Cleaning Up the Olympics
The Olympic Games too often bring waste and corruption to the city hosting them, because responsibility for preparation is dispersed between national and city governments, local commissions, and organizations like the International Olympic Committee. When everyone is “responsible” for everything, no one is responsible for anything.
TOKYO – The Summer Olympic Games in Rio de Janeiro have begun, and as much as I would like to sit back and watch every hour of them (I admit, I snuck a peek of the wondrous Kohei Uchimura competing for his gymnastics gold medal), I find myself engrossed in a different kind of spectatorship: I’m poring over spreadsheets, contracts, and organizational charts.
Now that I have been elected Governor of Tokyo, which will host the 2020 Games, I am quickly preparing myself and my team for the grueling tests of management that lie ahead of us.
In particular, we must become world-class cost-control accountants, so that the Games are a success not just for the athletes, but also for the citizens of Tokyo and all Japanese. We want to take pride in our Games, and we cannot do that if we hobble future generations with debt. The Tokyo they inhabit must not be dotted with white-elephant structures that served a single purpose in 2020, only to mar the skyline for years and decades after.
Admittedly, I am coming to the task late in the day, and some of the plans for the Games – such as the layout of event spaces around the city – have already been set into motion by my predecessors.
My immediate predecessor as Governor of Tokyo, Yoichi Masuzoe, resigned over a spending scandal, so I doubt that prudent budgeting has been the credo in planning for the Games up to now. My team will conduct a careful forensic review of contracts already signed in preparation for the Games, with our purpose being to put the interests of Tokyo’s citizens and the athletes who will compete here first.
As with many past Games in other cities, cost overruns are already piling up, and those leading the process so far appear to have done little to prevent waste. In fact, I suspect that public anxiety about government profligacy contributed to my election. Though my team and I face a steep learning curve, we also have a clear goal: a successful 2020 Games that enhances – rather than derails – Tokyo’s future.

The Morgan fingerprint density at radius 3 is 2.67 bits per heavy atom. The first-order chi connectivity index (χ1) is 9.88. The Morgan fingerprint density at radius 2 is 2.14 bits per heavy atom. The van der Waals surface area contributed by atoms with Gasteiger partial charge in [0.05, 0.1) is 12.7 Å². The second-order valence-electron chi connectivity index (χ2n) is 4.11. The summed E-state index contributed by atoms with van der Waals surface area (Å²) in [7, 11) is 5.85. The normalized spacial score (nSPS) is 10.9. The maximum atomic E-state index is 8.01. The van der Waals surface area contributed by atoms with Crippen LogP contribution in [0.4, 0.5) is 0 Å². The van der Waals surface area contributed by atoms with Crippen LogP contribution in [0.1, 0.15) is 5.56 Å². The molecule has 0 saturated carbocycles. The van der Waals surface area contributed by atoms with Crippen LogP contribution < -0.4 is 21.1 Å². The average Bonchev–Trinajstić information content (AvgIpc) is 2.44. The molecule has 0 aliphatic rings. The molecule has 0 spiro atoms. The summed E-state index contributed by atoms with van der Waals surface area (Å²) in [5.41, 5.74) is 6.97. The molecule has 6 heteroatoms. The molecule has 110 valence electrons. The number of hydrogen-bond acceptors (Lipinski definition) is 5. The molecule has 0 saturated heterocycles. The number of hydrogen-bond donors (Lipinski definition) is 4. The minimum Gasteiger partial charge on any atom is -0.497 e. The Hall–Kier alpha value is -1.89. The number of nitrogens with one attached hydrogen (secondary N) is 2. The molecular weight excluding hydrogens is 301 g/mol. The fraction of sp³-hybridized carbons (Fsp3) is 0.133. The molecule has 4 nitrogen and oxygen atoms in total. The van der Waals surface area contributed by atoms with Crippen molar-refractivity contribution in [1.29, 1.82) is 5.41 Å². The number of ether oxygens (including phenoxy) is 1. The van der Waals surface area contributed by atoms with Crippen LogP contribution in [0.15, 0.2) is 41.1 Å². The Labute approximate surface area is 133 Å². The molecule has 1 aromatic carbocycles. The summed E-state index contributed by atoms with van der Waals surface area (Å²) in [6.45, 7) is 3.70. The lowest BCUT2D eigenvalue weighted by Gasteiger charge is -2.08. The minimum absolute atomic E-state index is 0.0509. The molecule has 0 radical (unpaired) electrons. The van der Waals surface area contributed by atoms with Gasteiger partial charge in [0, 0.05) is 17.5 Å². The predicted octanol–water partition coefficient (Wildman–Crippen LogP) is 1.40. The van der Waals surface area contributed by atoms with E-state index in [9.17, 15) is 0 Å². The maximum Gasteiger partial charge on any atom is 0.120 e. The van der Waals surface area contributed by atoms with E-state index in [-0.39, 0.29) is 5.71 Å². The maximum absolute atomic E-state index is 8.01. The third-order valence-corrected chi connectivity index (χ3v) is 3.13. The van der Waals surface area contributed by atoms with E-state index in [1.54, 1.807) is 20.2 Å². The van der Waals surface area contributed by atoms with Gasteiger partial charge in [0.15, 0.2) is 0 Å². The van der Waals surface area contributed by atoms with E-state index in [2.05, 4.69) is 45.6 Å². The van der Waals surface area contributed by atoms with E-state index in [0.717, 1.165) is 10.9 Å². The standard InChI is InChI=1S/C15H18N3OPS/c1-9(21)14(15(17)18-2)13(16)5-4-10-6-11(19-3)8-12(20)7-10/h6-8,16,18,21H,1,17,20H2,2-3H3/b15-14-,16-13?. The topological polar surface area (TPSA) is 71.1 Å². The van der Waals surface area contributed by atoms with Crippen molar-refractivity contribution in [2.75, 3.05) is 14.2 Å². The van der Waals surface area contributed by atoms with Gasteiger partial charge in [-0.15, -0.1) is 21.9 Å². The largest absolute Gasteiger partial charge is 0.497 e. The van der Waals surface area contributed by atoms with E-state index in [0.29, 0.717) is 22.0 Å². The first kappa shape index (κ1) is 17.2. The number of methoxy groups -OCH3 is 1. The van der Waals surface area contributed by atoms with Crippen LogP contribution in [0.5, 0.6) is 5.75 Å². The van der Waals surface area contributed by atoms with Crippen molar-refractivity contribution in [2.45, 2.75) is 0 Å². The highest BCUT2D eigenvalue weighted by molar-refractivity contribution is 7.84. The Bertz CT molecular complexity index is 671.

Subscribe to Project Syndicate
Enjoy unlimited access to the ideas and opinions of the world’s leading thinkers, including long reads, book reviews, topical collections, short-form analysis and predictions, and exclusive interviews; every new issue of the PS Quarterly magazine (print and digital); the complete PS archive; and more. Subscribe now to PS Premium.
We’ve started by acquainting ourselves with the Games’ history, with an eye on the long-term economic and social impact on host cities. Sadly, the record isn’t good. Olympic host cities have often been saddled with debt, and their cityscapes have been laden with unused and unusable sports facilities. And, worst of all, the Games too often bring public corruption that lingers long after they’ve gone, like a chronic infection for the host city’s politics.
Part of the reason for this poor historical record is that the process for organizing and managing the games is often dispersed, leaving no real accountability. National governments of course assume partial responsibility, and bear part of the cost, but government officials have far too many responsibilities to devote themselves to the process entirely.
As such, the host-city government itself often picks up the slack and bears the lion’s share of the cost. But, again, because of limited resources and expertise, to say nothing of venality, city governments are not well positioned to control costs.
Finally, there are organizing committees made up of local grandees and businesspeople, who help raise funds for the Games. But these committees also have significant influence over key decisions about government outlays, such as where major facilities will be built, who will build them, and so forth.
Under this fractured arrangement, everyone is responsible for everything, which means that no one is responsible for anything. Hence the Games’ disheartening record of waste, corruption, and public debt.
My government will manage the Games very differently. First, we will introduce transparency in contracting. This is a taxpayer-funded event for public consumption, so those bidding on government projects should not expect the same level of confidentiality as in private-sector contractual arrangements. After all, there is nothing secret about the biggest sporting event in the world.
Second, we will delegate oversight of the Games to specially selected accountants and anti-corruption specialists. There is simply too much money at stake for “business as usual.”
Finally, we will remind other stakeholders of their own responsibilities. The International Olympic Committee (IOC), corporate sponsors, and television networks around the world should all want the Games to be affordable and free of corruption. It is against the spirit of the Games to stand by and reap huge profits while the city that opens its doors to the world bears crushing, generational costs.
When I travel to Rio to accept the Olympic flag that will be raised over the Tokyo Summer Games, I will ask the IOC how it intends to safeguard the spirit of the Games, in Tokyo and in all the Olympics going forward. The Olympic motto has long been “Faster, Higher, Stronger.” I intend to propose to the IOC, and to the Olympic sponsors that, in Tokyo, we add a fourth objective: cleaner. Only when we guarantee a cleaner, corruption-free Games for the host cities – and a cleaner, doping-free Games for the athletes – will we truly live up to the Olympic spirit.